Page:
Back to Home
The ConsortiumPerformance AssessmentActivismConsequences of Testing
One Size Does Not Fit All

Research and Studies

Regents Exam Critiques

Undermining Professionalism

Flawed Test Construction

Parents Laud Consortium Schools

Research and Studies

New Study:
Source: http://www.act.org/news/releases/2006/03-01-06.html
A recent study by ACT noted that “only about half (51%) of the nearly 1.2 million 2005 high school graduates who took the ACT college admission and placement exam met the College Readiness Benchmark for reading on the exam, the lowest level in more than a decade. ... The percentage of students prepared for college-level reading peaked at 55 percent in 1999 and has declined since.”

A Letter To All Members of the Board of Regents
Date: September, 2005
Excerpt: "We write... to express our deep concern regarding the impact that the current policy of high stakes testing in social studies is having on effective teaching and the preparation of students in the study of history at the college level."
Read letter | See Co-Signers

Transcript: Portfolio Schools Debate (PDF)
Senator Saland: "...What the bill proposes to do is to say that certain schools -- and currently there are some 28 so-called consortium schools, schools which belong to the New York Performance Standards Consortium -- would continue to have the benefit of a variance or waiver which they received back in 1995 from former Education Commissioner Sobel..."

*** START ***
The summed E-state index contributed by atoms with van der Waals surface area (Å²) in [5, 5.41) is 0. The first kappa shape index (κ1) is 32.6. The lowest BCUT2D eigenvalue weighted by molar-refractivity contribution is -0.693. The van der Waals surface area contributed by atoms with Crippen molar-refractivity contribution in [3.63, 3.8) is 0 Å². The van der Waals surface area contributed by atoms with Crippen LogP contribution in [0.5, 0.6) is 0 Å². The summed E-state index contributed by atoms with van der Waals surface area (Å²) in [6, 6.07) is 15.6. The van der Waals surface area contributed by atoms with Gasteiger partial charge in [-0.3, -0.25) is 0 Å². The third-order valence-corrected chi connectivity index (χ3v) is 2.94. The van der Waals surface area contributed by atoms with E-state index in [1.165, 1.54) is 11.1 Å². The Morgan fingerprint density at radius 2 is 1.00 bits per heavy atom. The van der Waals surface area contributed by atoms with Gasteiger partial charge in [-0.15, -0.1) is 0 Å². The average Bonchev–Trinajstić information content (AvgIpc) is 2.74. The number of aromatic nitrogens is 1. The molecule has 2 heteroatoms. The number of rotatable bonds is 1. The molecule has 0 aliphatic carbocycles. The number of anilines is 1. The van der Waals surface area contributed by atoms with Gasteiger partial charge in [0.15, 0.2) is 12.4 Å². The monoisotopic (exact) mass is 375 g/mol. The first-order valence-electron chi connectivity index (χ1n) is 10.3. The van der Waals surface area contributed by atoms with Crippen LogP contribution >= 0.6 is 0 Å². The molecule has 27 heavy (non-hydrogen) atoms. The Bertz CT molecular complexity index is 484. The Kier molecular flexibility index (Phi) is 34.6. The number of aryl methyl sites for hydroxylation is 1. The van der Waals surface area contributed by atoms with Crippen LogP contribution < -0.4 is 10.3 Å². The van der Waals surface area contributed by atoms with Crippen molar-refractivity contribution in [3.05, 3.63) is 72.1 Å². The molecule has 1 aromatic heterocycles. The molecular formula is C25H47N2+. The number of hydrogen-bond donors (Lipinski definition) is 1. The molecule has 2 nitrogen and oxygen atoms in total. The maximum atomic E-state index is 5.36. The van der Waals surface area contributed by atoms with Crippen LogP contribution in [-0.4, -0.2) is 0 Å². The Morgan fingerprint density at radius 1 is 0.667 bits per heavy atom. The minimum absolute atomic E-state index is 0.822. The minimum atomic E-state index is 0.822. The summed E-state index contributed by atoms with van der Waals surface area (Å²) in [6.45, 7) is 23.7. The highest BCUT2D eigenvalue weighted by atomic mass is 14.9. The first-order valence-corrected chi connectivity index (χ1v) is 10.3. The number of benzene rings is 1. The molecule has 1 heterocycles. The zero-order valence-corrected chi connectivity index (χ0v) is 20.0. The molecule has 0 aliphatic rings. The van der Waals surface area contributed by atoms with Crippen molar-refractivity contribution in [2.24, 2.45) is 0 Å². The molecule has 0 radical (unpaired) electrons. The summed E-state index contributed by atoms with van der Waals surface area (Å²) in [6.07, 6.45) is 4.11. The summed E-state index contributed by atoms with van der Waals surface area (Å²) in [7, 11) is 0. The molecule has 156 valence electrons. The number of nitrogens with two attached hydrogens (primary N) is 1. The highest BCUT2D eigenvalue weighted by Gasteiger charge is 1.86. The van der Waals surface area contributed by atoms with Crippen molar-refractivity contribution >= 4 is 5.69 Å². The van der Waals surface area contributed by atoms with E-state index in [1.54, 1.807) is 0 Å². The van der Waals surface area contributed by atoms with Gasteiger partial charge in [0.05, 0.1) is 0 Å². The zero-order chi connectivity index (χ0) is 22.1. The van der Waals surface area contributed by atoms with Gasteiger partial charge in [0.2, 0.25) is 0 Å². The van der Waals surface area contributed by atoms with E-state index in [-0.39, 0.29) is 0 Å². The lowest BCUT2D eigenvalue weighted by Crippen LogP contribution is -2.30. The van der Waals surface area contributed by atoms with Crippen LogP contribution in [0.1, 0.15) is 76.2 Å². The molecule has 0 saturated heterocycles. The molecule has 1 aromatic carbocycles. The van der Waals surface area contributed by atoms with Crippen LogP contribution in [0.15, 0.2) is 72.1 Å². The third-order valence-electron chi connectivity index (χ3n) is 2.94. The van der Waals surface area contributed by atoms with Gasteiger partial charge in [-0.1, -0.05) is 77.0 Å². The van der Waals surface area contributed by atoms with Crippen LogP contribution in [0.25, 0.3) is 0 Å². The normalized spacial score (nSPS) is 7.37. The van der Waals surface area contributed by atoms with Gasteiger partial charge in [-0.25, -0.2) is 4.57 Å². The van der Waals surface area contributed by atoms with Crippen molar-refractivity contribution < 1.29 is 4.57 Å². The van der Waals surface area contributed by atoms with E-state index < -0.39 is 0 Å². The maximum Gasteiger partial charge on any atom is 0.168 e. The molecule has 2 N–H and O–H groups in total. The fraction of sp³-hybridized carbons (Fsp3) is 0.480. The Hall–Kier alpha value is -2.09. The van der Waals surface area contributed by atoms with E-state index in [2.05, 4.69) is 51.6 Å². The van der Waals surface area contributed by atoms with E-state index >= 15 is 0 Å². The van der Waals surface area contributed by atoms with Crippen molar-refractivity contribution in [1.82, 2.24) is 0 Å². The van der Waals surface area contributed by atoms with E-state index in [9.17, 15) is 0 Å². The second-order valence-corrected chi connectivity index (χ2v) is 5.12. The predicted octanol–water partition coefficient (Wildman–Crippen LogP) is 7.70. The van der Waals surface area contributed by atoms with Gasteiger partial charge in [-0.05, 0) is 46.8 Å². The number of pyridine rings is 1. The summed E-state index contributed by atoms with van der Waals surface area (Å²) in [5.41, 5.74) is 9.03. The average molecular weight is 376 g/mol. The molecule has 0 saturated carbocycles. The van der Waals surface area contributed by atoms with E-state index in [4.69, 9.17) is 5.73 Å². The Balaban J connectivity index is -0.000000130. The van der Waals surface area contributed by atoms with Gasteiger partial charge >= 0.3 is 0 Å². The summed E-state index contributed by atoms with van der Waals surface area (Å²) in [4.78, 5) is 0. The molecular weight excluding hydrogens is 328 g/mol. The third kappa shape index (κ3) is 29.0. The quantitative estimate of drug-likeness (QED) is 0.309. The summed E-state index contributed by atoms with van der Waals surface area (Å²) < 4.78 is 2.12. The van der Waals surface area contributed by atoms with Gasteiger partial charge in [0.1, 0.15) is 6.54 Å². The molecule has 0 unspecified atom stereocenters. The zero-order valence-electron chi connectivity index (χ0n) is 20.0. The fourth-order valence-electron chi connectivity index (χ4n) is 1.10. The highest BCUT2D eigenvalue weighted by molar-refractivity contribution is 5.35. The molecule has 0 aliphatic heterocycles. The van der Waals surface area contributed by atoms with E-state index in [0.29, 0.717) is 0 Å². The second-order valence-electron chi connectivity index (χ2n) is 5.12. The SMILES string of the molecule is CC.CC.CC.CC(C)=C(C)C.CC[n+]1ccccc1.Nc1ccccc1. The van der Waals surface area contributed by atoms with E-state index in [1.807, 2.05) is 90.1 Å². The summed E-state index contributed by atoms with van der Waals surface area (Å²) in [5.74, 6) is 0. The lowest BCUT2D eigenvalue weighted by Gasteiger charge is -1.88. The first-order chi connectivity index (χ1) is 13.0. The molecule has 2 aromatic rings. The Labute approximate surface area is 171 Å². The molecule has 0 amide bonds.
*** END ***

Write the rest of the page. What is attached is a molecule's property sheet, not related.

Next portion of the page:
New York State Senate: The Stenographic Record
May 31, 2005

June 2002 Physics Exam - What Went Wrong
"...Our very best Physics students, as judged by national college standards and receiving college credit for their accomplishments, could not score an "A" average on the New York State Physics exam."
William C. Cala, Ed.D.
The Fairport Central School District

Two Resolutions Made About the Physics Exam
From The New York State School Boards Association

Chemistry Joins Physics as a Problem Regents Test
"...The problem is one of 'double jeopardy,' in which one wrong calculation forces wrong answers on other questions, even though the student clearly understands the material, said Chappaqua science chairman Richard Goodman."
By Meryl Hyman Harris
Published in The Journal News, June 26, 2002

More Schools Rely on Tests, but Study Raises Doubts
"...the study found that once states tie standardized tests to graduation, fewer students tend to get diplomas."
Greg Winter
Published in The New York Times

Can Failing Schools Be Fixed?
"Will the sanctions for failing schools laid out in No Child Left Behind succeed in turning them around?"
Monty Neill
Fairtest.org



...CONSORTIUM STUDENTS BEAT THE NATIONAL AVERAGE IN COLLEGE SUCCESS!

The New York Performance Standards Consortium: College Performance Study (PDF)

"Do the graduates of the New York Performance Standards Consortium schools perform well in college? Do these schools prepare these students -- mostly African-American, Latino, and economically disadvantaged -- for college-level work?

Martha Foote, Director of Research

Phi Delta Kappan, January 2007